A rant about human rights and trying to see a doctor

It must be time for a rant. I haven’t had one for a while and things build up.

Apparently the recently re-elected conservative government in the UK has plans to scrap the Human Rights Act. Why would they want to do that? It’s sort of like saying, “Let’s scrap the right to vote for women. They don’t need it”. Or, “Let’s make it legal to keep slaves. We need the cheap labour”.

I don’t really know much about the act but the very notion of scrapping an act that is designed to protect human rights seems a bit backwards. I can understand a desire to add to it and fine-tune it but remove it altogether? What could they possibly be thinking???

According to this Guardian A-Z of the act, it incorporates things like:
* the right to life
* prohibition of torture
* right to liberty and security
* right to a fair trial
* freedom of expression

It all sounds very reasonable to me and I agree wholeheartedly with all of it. Thomas Paine is probably rolling around in his grave right now. Paine is the author of the Rights of Man, a book that was written in 1791.

He that would make his own liberty secure, must guard even his enemy from oppression; for if he violates this duty, he establishes a precedent that will reach to himself.

People tell me that the philosophy of conservative politics is individual liberty. If that’s the case, then why would a conservative government scrap a law which specifically protects individual liberty and freedom of expression? This is why I’m a swing voter. I don’t think any one party ever really completely follows the philosophy they pretend to aspire to. It’s very much dependent on the person at the helm. I also think that the longer one party is in power the more they go from listening to the views of the population to becoming a power-crazed despot.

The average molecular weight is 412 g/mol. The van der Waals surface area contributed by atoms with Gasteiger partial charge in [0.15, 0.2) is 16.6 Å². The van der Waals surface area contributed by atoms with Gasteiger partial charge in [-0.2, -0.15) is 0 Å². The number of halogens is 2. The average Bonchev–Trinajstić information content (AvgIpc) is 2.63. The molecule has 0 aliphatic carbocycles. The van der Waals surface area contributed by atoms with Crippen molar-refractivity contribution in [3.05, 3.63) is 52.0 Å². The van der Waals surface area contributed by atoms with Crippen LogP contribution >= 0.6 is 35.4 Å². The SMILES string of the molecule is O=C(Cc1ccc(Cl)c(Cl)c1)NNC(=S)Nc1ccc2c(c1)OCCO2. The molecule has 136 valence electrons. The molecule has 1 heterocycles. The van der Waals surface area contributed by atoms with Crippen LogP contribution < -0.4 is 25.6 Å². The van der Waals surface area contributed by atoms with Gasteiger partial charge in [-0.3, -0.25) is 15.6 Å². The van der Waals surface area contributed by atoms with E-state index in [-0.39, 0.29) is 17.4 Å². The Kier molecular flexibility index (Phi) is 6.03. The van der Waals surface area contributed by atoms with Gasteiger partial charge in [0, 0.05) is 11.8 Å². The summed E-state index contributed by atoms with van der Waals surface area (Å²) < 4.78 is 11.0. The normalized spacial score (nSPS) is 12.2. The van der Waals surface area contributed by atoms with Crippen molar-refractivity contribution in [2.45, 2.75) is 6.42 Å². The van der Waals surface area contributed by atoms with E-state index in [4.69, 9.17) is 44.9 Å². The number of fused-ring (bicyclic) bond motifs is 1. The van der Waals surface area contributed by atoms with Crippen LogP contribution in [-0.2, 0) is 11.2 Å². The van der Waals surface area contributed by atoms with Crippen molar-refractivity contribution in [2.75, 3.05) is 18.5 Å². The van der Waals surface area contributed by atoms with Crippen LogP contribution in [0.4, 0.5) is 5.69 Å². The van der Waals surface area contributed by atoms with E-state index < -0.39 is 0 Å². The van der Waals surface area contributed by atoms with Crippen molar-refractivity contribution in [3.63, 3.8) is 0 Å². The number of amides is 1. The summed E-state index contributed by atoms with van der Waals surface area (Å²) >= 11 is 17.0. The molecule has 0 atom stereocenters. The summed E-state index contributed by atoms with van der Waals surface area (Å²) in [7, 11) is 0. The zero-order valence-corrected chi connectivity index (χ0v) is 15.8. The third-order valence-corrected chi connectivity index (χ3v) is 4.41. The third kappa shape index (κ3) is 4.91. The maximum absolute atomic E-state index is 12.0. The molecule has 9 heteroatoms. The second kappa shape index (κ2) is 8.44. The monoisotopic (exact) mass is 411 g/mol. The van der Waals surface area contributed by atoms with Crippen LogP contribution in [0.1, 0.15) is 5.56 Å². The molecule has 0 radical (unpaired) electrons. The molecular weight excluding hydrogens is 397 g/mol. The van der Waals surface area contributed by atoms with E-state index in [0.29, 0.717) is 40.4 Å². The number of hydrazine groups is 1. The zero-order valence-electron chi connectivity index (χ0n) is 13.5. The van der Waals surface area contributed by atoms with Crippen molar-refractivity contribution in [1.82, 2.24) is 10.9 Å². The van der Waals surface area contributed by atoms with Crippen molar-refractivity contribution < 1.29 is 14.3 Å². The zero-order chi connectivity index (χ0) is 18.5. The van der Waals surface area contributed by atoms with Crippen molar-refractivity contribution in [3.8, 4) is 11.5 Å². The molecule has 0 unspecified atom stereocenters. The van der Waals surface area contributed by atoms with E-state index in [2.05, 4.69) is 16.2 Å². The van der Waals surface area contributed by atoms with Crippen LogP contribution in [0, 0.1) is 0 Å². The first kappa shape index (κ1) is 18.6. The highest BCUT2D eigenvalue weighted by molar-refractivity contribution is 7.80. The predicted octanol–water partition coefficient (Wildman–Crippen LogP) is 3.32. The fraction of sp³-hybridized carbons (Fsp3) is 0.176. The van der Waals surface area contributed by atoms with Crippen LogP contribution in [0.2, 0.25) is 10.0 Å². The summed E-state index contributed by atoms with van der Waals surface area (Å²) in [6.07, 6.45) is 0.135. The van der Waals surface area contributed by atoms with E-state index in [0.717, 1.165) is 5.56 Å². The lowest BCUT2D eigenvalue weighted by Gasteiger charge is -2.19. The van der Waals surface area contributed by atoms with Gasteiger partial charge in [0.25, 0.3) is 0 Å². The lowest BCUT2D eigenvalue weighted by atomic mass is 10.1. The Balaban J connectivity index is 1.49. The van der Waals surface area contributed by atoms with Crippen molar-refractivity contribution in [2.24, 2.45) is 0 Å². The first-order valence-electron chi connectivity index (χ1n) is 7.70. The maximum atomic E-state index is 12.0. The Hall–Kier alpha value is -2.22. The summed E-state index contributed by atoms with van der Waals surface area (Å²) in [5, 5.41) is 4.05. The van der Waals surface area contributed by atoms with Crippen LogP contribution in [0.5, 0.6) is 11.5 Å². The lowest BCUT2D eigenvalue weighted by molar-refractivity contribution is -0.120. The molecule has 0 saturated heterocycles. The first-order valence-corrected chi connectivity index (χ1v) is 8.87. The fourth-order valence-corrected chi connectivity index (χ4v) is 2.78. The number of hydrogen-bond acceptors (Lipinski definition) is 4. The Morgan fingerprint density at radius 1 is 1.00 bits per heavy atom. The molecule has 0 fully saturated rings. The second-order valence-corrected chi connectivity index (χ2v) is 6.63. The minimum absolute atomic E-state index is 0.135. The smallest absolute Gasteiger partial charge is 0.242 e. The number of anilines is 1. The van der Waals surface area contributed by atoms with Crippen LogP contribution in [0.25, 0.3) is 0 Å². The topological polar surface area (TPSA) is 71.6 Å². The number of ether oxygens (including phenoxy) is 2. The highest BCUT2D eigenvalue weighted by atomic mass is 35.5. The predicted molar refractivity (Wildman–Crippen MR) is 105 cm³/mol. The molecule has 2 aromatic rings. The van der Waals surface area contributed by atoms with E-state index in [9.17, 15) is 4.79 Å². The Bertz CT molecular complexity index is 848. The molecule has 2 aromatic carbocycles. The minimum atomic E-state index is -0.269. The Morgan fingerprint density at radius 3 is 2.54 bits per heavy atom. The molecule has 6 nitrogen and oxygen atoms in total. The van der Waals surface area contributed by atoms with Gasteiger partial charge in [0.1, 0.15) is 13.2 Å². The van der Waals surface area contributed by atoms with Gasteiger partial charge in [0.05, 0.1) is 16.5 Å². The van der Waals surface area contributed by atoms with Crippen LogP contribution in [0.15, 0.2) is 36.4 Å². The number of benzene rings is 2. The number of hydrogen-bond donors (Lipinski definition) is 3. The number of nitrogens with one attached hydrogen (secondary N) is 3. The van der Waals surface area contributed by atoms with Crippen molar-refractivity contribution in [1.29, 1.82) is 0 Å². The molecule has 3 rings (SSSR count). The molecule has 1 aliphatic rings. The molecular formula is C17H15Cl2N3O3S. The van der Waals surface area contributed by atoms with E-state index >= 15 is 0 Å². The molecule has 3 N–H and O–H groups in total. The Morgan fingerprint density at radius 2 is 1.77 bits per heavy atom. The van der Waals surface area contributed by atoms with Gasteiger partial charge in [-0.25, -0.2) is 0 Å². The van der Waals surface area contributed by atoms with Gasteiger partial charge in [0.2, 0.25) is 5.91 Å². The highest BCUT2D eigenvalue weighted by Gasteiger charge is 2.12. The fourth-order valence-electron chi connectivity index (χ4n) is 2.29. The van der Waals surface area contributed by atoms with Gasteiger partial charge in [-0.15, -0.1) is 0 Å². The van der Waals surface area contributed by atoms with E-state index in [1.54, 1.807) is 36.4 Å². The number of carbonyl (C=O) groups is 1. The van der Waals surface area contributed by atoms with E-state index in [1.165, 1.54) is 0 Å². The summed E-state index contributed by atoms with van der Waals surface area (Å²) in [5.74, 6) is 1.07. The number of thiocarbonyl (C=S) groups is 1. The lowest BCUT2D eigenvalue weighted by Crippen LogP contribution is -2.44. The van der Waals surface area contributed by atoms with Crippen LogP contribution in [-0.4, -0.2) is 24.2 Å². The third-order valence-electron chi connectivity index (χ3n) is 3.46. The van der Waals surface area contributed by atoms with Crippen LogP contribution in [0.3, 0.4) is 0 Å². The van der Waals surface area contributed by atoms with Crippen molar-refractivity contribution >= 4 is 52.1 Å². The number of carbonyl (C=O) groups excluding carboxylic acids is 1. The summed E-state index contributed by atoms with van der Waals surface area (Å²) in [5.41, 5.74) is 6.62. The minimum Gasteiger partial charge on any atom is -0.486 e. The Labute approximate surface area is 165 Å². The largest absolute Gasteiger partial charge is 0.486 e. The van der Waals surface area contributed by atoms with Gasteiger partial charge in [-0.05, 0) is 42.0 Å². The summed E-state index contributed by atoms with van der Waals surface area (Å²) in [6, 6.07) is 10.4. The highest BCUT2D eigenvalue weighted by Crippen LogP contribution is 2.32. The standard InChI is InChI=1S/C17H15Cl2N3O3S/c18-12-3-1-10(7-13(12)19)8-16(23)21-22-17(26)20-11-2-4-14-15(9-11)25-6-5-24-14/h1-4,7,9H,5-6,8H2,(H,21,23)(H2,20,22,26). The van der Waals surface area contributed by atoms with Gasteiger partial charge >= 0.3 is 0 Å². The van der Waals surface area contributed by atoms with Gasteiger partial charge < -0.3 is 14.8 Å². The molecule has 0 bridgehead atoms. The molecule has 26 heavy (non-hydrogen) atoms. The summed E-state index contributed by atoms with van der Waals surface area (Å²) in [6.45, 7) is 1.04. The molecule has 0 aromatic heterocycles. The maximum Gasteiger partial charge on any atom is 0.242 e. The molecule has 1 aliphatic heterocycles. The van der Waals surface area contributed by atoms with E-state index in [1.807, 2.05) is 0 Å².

The other thing that peeved me off this week was trying to get an appointment for my father to see a GP. The GP system seems to work fine here if you’re registered somewhere, but if you’re not registered, then you’re at the mercy of the scary receptionist holding guard over the appointment book. I rang the place I’m registered with to get him an appointment. They said no, because he’s not a resident here, and that he’d have to go private. They gave me a private hospital to ring which I did but they had nothing until next week and Dad will be gone by then. I then began ringing every medical centre in Aberdeen trying to get an appointment. Some places were helpful until they discovered that I was registered somewhere already and this seemed to put up a barrier. They said I had to ring the place I am registered at. But each of the four times I rang my own surgery, they turned me away. I told them that Australia and the UK have a reciprocal health agreement which means that British citizens can access the health service in Australia when they’re tourists there and vice versa here. There’s information about this online:
http://borderpractice.co.uk/index.php?scl_page=overseas_visitors
and here:
http://www.nhs.uk/NHSEngland/Healthcareabroad/countryguide/NonEEAcountries/Pages/Non-EEAcountries.aspx

In the end he got an appointment at a centre on the other side of town. They were really nice and not at all concerned that I wasn’t registered at their practice. I don’t understand why it had anything to do with me at all. I wasn’t the one seeking an appointment. I wasted an hour ringing around and in the end decided not to tell them that I was a resident here. What if we were both tourists and didn’t know anyone here who was already registered with a GP? Why should it matter that my father knows someone who is lives here? I hope British tourists in Australia get better treatment when they’re ill.

**NB** Apparently the conservative party plan to replace the Human Rights Act with their own Bill of Rights and so I was wrong in thinking that it’s a complete erosion of human rights. See comments for more info.

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